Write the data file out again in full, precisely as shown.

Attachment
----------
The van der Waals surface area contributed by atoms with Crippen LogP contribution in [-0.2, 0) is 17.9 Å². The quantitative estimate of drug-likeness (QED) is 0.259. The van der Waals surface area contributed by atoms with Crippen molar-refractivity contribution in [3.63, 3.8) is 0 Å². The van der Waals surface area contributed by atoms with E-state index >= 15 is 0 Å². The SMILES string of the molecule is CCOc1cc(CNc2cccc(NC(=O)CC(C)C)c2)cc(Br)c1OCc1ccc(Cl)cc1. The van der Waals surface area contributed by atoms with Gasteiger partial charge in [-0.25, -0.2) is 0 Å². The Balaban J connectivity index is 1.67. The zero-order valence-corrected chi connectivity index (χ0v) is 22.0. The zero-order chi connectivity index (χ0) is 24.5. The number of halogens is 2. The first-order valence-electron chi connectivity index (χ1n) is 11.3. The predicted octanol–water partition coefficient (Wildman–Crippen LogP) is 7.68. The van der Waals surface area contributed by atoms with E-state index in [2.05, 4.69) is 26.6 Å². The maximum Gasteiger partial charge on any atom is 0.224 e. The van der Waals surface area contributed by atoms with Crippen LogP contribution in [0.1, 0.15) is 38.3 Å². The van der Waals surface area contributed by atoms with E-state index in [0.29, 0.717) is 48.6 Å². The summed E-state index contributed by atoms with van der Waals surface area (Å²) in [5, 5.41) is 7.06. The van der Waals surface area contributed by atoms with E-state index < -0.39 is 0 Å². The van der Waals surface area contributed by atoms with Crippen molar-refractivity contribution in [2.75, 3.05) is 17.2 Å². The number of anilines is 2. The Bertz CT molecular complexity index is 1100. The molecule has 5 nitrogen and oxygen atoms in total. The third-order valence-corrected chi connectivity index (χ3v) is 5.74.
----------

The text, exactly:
The van der Waals surface area contributed by atoms with Crippen LogP contribution in [-0.2, 0) is 17.9 Å². The quantitative estimate of drug-likeness (QED) is 0.259. The van der Waals surface area contributed by atoms with Crippen molar-refractivity contribution in [3.63, 3.8) is 0 Å². The van der Waals surface area contributed by atoms with E-state index >= 15 is 0 Å². The SMILES string of the molecule is CCOc1cc(CNc2cccc(NC(=O)CC(C)C)c2)cc(Br)c1OCc1ccc(Cl)cc1. The van der Waals surface area contributed by atoms with Gasteiger partial charge in [-0.25, -0.2) is 0 Å². The Balaban J connectivity index is 1.67. The zero-order valence-corrected chi connectivity index (χ0v) is 22.0. The zero-order chi connectivity index (χ0) is 24.5. The number of halogens is 2. The first-order valence-electron chi connectivity index (χ1n) is 11.3. The predicted octanol–water partition coefficient (Wildman–Crippen LogP) is 7.68. The van der Waals surface area contributed by atoms with E-state index in [2.05, 4.69) is 26.6 Å². The maximum Gasteiger partial charge on any atom is 0.224 e. The van der Waals surface area contributed by atoms with Crippen LogP contribution in [0.1, 0.15) is 38.3 Å². The van der Waals surface area contributed by atoms with E-state index in [0.29, 0.717) is 48.6 Å². The summed E-state index contributed by atoms with van der Waals surface area (Å²) in [5, 5.41) is 7.06. The van der Waals surface area contributed by atoms with E-state index < -0.39 is 0 Å². The van der Waals surface area contributed by atoms with Crippen molar-refractivity contribution in [2.75, 3.05) is 17.2 Å². The number of anilines is 2. The Bertz CT molecular complexity index is 1100. The molecule has 5 nitrogen and oxygen atoms in total. The third-order valence-corrected chi connectivity index (χ3v) is 5.74.